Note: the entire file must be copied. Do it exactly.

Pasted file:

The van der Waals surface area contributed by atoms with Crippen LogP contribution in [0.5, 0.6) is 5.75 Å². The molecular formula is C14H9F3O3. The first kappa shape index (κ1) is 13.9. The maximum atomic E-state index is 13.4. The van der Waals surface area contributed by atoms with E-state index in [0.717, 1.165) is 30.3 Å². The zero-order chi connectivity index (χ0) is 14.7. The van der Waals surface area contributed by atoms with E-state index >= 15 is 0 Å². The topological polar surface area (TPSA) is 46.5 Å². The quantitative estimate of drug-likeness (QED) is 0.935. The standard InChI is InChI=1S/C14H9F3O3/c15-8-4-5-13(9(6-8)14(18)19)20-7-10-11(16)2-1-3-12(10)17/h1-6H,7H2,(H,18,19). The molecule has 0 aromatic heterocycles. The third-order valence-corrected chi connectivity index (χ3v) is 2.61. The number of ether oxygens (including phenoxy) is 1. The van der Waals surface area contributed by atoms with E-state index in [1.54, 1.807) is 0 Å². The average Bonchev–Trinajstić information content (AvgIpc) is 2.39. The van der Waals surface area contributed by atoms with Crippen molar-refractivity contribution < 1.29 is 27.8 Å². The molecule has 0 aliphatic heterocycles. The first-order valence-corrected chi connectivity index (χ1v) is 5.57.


The van der Waals surface area contributed by atoms with Crippen LogP contribution in [0.5, 0.6) is 5.75 Å². The molecular formula is C14H9F3O3. The first kappa shape index (κ1) is 13.9. The maximum atomic E-state index is 13.4. The van der Waals surface area contributed by atoms with E-state index in [0.717, 1.165) is 30.3 Å². The zero-order chi connectivity index (χ0) is 14.7. The van der Waals surface area contributed by atoms with E-state index >= 15 is 0 Å². The topological polar surface area (TPSA) is 46.5 Å². The quantitative estimate of drug-likeness (QED) is 0.935. The standard InChI is InChI=1S/C14H9F3O3/c15-8-4-5-13(9(6-8)14(18)19)20-7-10-11(16)2-1-3-12(10)17/h1-6H,7H2,(H,18,19). The molecule has 0 aromatic heterocycles. The third-order valence-corrected chi connectivity index (χ3v) is 2.61. The number of ether oxygens (including phenoxy) is 1. The van der Waals surface area contributed by atoms with E-state index in [1.54, 1.807) is 0 Å². The average Bonchev–Trinajstić information content (AvgIpc) is 2.39. The van der Waals surface area contributed by atoms with Crippen molar-refractivity contribution < 1.29 is 27.8 Å². The molecule has 0 aliphatic heterocycles. The first-order valence-corrected chi connectivity index (χ1v) is 5.57.